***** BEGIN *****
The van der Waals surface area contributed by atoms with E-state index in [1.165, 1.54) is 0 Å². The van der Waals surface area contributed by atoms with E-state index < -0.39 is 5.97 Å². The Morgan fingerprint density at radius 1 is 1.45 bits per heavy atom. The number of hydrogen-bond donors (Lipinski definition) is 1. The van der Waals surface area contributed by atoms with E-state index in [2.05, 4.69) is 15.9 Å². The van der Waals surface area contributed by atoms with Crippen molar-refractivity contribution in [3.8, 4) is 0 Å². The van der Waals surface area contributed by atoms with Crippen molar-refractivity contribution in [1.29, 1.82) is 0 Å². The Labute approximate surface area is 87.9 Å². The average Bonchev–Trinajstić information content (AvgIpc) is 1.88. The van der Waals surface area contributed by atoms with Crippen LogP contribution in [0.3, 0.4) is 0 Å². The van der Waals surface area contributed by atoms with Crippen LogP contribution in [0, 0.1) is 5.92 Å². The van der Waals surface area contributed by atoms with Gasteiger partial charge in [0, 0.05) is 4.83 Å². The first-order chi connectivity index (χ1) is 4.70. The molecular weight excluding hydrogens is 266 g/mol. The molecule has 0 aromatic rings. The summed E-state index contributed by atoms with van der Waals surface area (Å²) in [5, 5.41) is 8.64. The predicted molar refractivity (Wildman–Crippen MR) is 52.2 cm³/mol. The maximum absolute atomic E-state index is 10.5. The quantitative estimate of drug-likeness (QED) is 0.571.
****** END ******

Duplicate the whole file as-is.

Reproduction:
The van der Waals surface area contributed by atoms with E-state index in [1.165, 1.54) is 0 Å². The van der Waals surface area contributed by atoms with E-state index < -0.39 is 5.97 Å². The Morgan fingerprint density at radius 1 is 1.45 bits per heavy atom. The number of hydrogen-bond donors (Lipinski definition) is 1. The van der Waals surface area contributed by atoms with E-state index in [2.05, 4.69) is 15.9 Å². The van der Waals surface area contributed by atoms with Crippen molar-refractivity contribution in [3.8, 4) is 0 Å². The van der Waals surface area contributed by atoms with Crippen molar-refractivity contribution in [1.29, 1.82) is 0 Å². The Labute approximate surface area is 87.9 Å². The average Bonchev–Trinajstić information content (AvgIpc) is 1.88. The van der Waals surface area contributed by atoms with Crippen LogP contribution in [0.3, 0.4) is 0 Å². The van der Waals surface area contributed by atoms with Crippen LogP contribution in [0, 0.1) is 5.92 Å². The van der Waals surface area contributed by atoms with Gasteiger partial charge in [0, 0.05) is 4.83 Å². The first-order chi connectivity index (χ1) is 4.70. The molecular weight excluding hydrogens is 266 g/mol. The molecule has 0 aromatic rings. The summed E-state index contributed by atoms with van der Waals surface area (Å²) in [5, 5.41) is 8.64. The predicted molar refractivity (Wildman–Crippen MR) is 52.2 cm³/mol. The maximum absolute atomic E-state index is 10.5. The quantitative estimate of drug-likeness (QED) is 0.571.